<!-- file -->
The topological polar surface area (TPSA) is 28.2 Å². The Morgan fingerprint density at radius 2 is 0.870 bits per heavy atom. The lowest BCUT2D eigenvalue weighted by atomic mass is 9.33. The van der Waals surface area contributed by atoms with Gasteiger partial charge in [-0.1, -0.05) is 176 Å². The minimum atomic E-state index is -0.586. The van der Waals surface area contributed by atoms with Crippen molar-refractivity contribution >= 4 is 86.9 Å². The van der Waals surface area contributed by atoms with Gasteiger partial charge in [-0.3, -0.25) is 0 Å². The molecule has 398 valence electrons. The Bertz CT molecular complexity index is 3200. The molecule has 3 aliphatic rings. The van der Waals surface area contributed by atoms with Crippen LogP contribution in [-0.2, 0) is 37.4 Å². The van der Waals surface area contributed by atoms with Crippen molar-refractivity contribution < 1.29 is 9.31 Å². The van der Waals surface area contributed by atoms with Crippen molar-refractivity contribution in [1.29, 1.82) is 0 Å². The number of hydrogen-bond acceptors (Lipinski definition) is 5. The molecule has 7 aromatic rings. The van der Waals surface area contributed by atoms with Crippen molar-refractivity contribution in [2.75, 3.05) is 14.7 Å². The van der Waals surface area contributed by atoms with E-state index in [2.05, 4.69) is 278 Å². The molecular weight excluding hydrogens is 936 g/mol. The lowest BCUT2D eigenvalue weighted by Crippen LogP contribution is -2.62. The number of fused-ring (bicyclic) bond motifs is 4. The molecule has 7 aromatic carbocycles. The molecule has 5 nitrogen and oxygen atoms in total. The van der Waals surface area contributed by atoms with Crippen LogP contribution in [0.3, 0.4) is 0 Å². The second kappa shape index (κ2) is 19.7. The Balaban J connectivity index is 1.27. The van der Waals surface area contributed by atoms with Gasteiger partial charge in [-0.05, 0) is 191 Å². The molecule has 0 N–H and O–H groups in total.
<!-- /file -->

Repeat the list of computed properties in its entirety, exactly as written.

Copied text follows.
The topological polar surface area (TPSA) is 28.2 Å². The Morgan fingerprint density at radius 2 is 0.870 bits per heavy atom. The lowest BCUT2D eigenvalue weighted by atomic mass is 9.33. The van der Waals surface area contributed by atoms with Gasteiger partial charge in [-0.1, -0.05) is 176 Å². The minimum atomic E-state index is -0.586. The van der Waals surface area contributed by atoms with Crippen molar-refractivity contribution >= 4 is 86.9 Å². The van der Waals surface area contributed by atoms with Gasteiger partial charge in [-0.3, -0.25) is 0 Å². The molecule has 398 valence electrons. The Bertz CT molecular complexity index is 3200. The molecule has 3 aliphatic rings. The van der Waals surface area contributed by atoms with Crippen LogP contribution in [-0.2, 0) is 37.4 Å². The van der Waals surface area contributed by atoms with Crippen molar-refractivity contribution < 1.29 is 9.31 Å². The van der Waals surface area contributed by atoms with Crippen molar-refractivity contribution in [1.29, 1.82) is 0 Å². The number of hydrogen-bond acceptors (Lipinski definition) is 5. The molecule has 7 aromatic rings. The van der Waals surface area contributed by atoms with Crippen molar-refractivity contribution in [2.75, 3.05) is 14.7 Å². The van der Waals surface area contributed by atoms with E-state index in [2.05, 4.69) is 278 Å². The molecular weight excluding hydrogens is 936 g/mol. The lowest BCUT2D eigenvalue weighted by Crippen LogP contribution is -2.62. The number of fused-ring (bicyclic) bond motifs is 4. The molecule has 7 aromatic carbocycles. The molecule has 5 nitrogen and oxygen atoms in total. The van der Waals surface area contributed by atoms with Crippen LogP contribution in [0.3, 0.4) is 0 Å². The second kappa shape index (κ2) is 19.7. The Balaban J connectivity index is 1.27. The van der Waals surface area contributed by atoms with Gasteiger partial charge in [-0.05, 0) is 191 Å². The molecule has 0 N–H and O–H groups in total.